"It elicited a desire to help them make a better living in Canada."Those who liked the picture said it sent an important message. "The image showing a mother and a child was seen to elicit compassion and showed the love of a mother for her child," the report said. "It elicited a desire to help them make a better living in Canada."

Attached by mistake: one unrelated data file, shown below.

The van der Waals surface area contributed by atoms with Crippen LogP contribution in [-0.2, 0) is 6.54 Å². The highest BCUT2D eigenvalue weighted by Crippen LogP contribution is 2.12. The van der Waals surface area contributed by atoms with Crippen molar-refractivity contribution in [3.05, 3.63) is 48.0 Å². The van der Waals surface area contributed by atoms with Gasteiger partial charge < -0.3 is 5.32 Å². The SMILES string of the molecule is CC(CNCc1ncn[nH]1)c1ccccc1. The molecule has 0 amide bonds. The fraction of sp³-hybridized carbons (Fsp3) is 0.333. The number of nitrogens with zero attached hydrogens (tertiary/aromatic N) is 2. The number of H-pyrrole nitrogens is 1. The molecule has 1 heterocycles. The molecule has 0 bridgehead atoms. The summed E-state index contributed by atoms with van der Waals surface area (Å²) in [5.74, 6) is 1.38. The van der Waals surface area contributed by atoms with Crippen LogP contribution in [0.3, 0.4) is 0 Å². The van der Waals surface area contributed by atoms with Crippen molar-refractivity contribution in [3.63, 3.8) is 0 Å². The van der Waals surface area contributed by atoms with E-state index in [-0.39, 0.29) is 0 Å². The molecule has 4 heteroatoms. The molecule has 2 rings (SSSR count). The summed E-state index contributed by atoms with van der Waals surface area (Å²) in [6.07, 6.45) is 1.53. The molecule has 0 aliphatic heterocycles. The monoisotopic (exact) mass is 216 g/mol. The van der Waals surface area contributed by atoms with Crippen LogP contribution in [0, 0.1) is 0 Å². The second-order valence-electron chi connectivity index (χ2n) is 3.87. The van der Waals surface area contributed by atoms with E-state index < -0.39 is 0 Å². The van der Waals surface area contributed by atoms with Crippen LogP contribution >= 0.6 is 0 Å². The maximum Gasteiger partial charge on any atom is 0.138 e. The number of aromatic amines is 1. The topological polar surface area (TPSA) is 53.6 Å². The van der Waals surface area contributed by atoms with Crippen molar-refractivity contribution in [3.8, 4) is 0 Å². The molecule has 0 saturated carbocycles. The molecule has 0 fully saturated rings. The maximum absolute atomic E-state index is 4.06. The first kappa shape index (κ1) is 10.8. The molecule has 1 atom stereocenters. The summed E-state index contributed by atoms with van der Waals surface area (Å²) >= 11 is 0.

"They viewed Canada as a country of immigrants that welcomed those in need: 'This is what we do'."Those in Halifax and Vancouver, B.C. were most supportive, while participants from Toronto and Montreal were more divided. Those who supported the plan felt it was what Canada was about, the report said. "They viewed Canada as a country of immigrants that welcomed those in need: 'This is what we do'." Those ambivalent also felt that way, the report said, but wanted more time taken to ensure everything was done right. Those who opposed it said Canadian needs should be met first. Concerns were also raised about a lack of resources to integrate new arrivals. Even as concepts were being tested, an online advertising campaign was rolled out. Between Nov. 27, 2015 and the end of March, the Immigration Department spent about $166,300 for online ads, according to information released in the House of Commons. The campaign included ads on Facebook and Twitter and $60,000 for ads that would show up on search engine websites if anyone looked up dozens of related terms, including "how to help refugees."
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